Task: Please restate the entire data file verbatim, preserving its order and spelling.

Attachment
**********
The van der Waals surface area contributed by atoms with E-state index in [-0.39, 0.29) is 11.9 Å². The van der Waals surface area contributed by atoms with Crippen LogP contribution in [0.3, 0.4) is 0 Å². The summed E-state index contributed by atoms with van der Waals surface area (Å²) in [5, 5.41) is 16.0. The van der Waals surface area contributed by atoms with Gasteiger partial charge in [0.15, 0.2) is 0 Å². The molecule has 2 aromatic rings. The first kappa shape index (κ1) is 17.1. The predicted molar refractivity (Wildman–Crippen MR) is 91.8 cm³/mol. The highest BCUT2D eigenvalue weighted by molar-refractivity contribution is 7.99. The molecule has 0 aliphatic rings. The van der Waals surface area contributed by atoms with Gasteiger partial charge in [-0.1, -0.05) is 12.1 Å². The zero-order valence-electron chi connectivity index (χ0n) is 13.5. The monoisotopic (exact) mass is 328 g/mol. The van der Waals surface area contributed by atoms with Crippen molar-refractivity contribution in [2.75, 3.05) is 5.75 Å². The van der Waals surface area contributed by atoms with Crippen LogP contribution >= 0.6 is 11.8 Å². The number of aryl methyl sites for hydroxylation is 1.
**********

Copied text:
The van der Waals surface area contributed by atoms with E-state index in [-0.39, 0.29) is 11.9 Å². The van der Waals surface area contributed by atoms with Crippen LogP contribution in [0.3, 0.4) is 0 Å². The summed E-state index contributed by atoms with van der Waals surface area (Å²) in [5, 5.41) is 16.0. The van der Waals surface area contributed by atoms with Gasteiger partial charge in [0.15, 0.2) is 0 Å². The molecule has 2 aromatic rings. The first kappa shape index (κ1) is 17.1. The predicted molar refractivity (Wildman–Crippen MR) is 91.8 cm³/mol. The highest BCUT2D eigenvalue weighted by molar-refractivity contribution is 7.99. The molecule has 0 aliphatic rings. The van der Waals surface area contributed by atoms with Gasteiger partial charge in [-0.1, -0.05) is 12.1 Å². The zero-order valence-electron chi connectivity index (χ0n) is 13.5. The monoisotopic (exact) mass is 328 g/mol. The van der Waals surface area contributed by atoms with Crippen molar-refractivity contribution in [2.75, 3.05) is 5.75 Å². The van der Waals surface area contributed by atoms with Crippen LogP contribution >= 0.6 is 11.8 Å². The number of aryl methyl sites for hydroxylation is 1.